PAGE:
KEVIN D. BREWER, Plaintiff,
YOSSI GROSSBAUM, et al., Defendants.
WILLIAM B. SHUBB, District Judge.
Plaintiff, a state prisoner proceeding pro se, has filed this civil rights action seeking relief under 42 U.S.C. § 1983. The matter was referred to a United States Magistrate Judge pursuant to 28 U.S.C. § 636(b)(1)(B) and Local Rule 302.
On April 16, 2013, the magistrate judge filed findings and recommendations herein which were served on all parties and which contained notice to all parties that any objections to the findings and recommendations were to be filed within fourteen days. Both Plaintiff and Defendants have filed objections to the findings and recommendations.
In their objections, defendants argue that plaintiff's October 21, 2011 grievance was properly rejected as improperly filed because it was not submitted on the originally rejected grievance form. First, it does not appear from a review of the record that this argument was raised before the Magistrate Judge. Second, it does not appear that this was the reason the grievance was rejected. Rather, it appears that the grievance was simply ignored and never responded to in any way. It is correct that an appeal may be cancelled for "failure to correct and return a rejected appeal within 30 calendar days of the rejection." See Cal. Code Regs. tit. 15, s 3084.6(c). However, it does not appear that this is what was done here.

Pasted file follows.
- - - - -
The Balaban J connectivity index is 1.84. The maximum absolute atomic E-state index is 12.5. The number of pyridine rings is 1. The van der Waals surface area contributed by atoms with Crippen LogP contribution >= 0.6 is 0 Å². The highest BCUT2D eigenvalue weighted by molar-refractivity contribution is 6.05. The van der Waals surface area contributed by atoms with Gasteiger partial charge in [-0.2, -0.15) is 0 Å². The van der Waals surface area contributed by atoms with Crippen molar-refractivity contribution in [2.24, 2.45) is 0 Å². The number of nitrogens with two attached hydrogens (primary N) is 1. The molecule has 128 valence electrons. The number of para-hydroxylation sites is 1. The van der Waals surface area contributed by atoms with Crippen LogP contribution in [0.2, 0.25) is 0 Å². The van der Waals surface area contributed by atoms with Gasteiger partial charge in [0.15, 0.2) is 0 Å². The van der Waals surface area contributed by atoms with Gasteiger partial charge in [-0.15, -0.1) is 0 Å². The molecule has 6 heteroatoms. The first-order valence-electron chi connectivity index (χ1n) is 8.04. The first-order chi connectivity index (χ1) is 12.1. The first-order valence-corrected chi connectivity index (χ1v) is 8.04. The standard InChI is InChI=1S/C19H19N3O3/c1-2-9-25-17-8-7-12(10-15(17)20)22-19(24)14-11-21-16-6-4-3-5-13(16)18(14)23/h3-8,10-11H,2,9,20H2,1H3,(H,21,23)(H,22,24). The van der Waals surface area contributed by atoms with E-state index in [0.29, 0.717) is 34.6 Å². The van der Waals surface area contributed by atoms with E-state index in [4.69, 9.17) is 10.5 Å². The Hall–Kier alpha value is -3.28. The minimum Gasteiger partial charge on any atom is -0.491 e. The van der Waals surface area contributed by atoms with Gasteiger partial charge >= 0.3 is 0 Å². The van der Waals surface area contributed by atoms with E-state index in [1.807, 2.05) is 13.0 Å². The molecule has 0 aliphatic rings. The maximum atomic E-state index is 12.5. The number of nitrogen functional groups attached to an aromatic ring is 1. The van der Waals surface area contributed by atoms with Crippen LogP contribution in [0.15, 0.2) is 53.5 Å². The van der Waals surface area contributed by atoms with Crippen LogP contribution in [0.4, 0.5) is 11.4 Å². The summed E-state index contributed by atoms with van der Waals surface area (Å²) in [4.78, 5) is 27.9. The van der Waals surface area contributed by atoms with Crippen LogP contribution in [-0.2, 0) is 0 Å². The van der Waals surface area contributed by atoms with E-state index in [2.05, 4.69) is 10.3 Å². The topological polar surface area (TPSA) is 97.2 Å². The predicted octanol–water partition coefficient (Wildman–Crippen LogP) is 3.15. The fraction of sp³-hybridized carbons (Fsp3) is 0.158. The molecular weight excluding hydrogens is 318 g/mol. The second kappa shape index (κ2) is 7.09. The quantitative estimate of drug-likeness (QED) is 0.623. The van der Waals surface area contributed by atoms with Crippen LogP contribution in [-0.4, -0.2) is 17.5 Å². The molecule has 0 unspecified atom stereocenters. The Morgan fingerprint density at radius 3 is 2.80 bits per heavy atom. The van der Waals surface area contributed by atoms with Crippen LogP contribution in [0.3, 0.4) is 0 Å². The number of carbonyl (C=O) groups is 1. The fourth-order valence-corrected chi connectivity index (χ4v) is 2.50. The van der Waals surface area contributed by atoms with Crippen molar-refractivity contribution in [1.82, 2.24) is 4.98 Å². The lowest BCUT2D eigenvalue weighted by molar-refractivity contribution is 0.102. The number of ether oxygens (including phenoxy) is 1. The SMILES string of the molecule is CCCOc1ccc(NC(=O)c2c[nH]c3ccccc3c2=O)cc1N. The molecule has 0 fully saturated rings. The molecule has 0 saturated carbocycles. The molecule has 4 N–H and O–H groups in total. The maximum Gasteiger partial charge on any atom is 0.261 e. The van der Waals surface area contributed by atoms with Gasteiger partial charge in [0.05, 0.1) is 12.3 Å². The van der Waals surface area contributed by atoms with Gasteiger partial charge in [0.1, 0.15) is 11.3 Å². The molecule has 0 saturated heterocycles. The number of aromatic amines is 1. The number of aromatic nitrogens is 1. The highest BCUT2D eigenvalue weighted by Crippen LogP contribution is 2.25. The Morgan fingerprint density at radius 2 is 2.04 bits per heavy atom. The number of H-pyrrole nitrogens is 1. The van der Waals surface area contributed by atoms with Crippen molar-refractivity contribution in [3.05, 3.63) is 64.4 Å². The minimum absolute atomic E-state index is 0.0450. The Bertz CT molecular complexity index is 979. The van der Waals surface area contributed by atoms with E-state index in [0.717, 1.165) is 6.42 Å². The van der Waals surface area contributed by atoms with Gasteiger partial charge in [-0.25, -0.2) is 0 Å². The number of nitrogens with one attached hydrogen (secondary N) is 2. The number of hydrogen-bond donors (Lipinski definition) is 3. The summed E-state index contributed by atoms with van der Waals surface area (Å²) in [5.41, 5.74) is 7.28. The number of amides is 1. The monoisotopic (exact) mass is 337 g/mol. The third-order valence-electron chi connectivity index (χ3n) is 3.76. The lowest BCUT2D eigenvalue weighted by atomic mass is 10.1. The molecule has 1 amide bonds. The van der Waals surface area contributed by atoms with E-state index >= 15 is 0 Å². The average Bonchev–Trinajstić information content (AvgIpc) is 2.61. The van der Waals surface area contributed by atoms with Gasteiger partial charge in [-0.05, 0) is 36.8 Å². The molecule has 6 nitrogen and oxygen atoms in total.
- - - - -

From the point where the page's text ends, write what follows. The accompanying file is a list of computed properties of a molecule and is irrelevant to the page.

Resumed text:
A prison's failure to follow its own procedures defeats the defense of non-exhaustion. Sapp v. Kimbrell , 623 F.3d 812, 823 (9th Cir. 2010). Prison officials are required to respond and return appeals to an inmate within thirty days. See Cal. Code Regs. tit. 15, s 3084.8(c). Defendants failed to do so with respect to plaintiff's October 21st grievance. Moreover, the exhaustion requirement is waived where prison officials render administrative remedies unavailable. By failing to timely respond to and return plaintiff's October 21st grievance, defendants effectively rendered administrative remedies unavailable. Plaintiff waited for a response, received none and by the time he re-submitted his appeal, it was screened out as untimely. Affirmative actions by prison officials that prevent proper exhaustion, "even if done innocently", are grounds for excusing compliance with the exhaustion requirement. Albino v. Baca , 697 F.3d 1023, 1034 (9th Cir. 2010).
In accordance with the provisions of 28 U.S.C. § 636(b)(1)(C) and Local Rule 304, this court has conducted a de novo review of this case. Having carefully reviewed the entire file, the court finds the findings and recommendations to be supported by the record and by proper analysis.
Accordingly, IT IS HEREBY ORDERED that:
1. The findings and recommendations filed April 16, 2013, are adopted in full;
2. Defendants' motion to dismiss (Doc. No. 29) is denied; and
3. Defendants shall file an answer to the complaint within thirty days of ...